Ordonez mastering art of sliding catch

Ordonez mastering art of sliding catch

DETROIT -- Some outfielders make diving catches, and others are more comfortable sliding to make a grab. Magglio Ordonez clearly falls into the latter category, but he has made it into a skill.

In many ways, the most impressive part of Ordonez's game-saving catch Monday was the closing speed he showed to catch up to Derek Jeter's slicing fly ball, not the slide to get his glove under the ball. While he has never liked to try to dive for a ball, he has slid for balls several times over the years. He hasn't always gotten them, but he has more sliding catches than a lot of Tigers outfielders since he came to Detroit in 2005.

For him, it's a comfort thing.

"It's just natural," Ordonez said Wednesday morning. "When you dive, it's hard on your body."

That's usually the reason for most players who are reluctant to dive, outfield coach Tom Brookens said. Plus, it's a good option for corner outfielders trying to make catches down the foul lines or in foul territory as they close in on the outfield stands.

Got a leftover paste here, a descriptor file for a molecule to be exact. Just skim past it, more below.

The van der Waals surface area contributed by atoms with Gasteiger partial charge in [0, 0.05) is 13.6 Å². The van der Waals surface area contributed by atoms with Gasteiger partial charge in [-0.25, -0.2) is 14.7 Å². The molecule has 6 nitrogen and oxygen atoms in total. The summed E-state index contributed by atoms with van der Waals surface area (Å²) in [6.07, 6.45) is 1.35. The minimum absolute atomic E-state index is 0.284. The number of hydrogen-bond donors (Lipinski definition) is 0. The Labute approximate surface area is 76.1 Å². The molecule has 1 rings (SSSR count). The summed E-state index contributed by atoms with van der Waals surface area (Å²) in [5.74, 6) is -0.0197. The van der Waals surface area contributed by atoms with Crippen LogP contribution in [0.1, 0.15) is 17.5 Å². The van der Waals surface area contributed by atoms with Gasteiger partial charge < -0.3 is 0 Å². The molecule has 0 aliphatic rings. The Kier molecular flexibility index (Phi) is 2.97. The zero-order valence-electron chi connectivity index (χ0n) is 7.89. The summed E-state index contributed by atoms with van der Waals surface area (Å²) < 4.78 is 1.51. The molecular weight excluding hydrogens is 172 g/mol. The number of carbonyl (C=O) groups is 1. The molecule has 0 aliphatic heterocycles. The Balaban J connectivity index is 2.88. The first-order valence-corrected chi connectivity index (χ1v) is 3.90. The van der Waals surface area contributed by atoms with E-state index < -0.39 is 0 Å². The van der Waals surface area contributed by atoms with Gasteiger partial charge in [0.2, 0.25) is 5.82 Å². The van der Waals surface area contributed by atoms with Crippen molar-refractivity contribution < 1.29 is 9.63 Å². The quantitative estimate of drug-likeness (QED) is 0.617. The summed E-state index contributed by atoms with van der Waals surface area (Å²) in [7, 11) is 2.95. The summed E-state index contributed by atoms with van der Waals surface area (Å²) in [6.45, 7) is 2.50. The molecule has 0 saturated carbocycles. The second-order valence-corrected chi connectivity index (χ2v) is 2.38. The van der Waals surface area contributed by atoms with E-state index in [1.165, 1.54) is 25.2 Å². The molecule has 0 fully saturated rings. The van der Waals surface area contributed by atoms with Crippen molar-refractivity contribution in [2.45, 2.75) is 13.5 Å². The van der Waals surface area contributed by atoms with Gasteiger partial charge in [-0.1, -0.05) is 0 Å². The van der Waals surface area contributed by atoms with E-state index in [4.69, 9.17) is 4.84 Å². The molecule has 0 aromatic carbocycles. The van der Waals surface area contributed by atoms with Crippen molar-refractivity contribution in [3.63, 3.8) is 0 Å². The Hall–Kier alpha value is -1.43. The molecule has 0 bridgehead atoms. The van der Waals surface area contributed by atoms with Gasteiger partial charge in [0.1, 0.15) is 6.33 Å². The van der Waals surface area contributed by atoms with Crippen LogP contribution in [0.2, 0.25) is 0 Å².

In a lot of cases, most players can keep running and make a catch standing up, Brookens said, but he wants players going with what makes them comfortable. As he pointed out, they don't exactly practice diving or sliding for catches.

"Down through the years, [Ordonez is] just more comfortable doing that little slide as opposed to a dive," Brookens said. "That's, more than anything, a personal preference. I don't have a problem with it. The only thing I talk to them [about] is if you don't have to slide, don't do it. But it's an athletic move when the situation arises."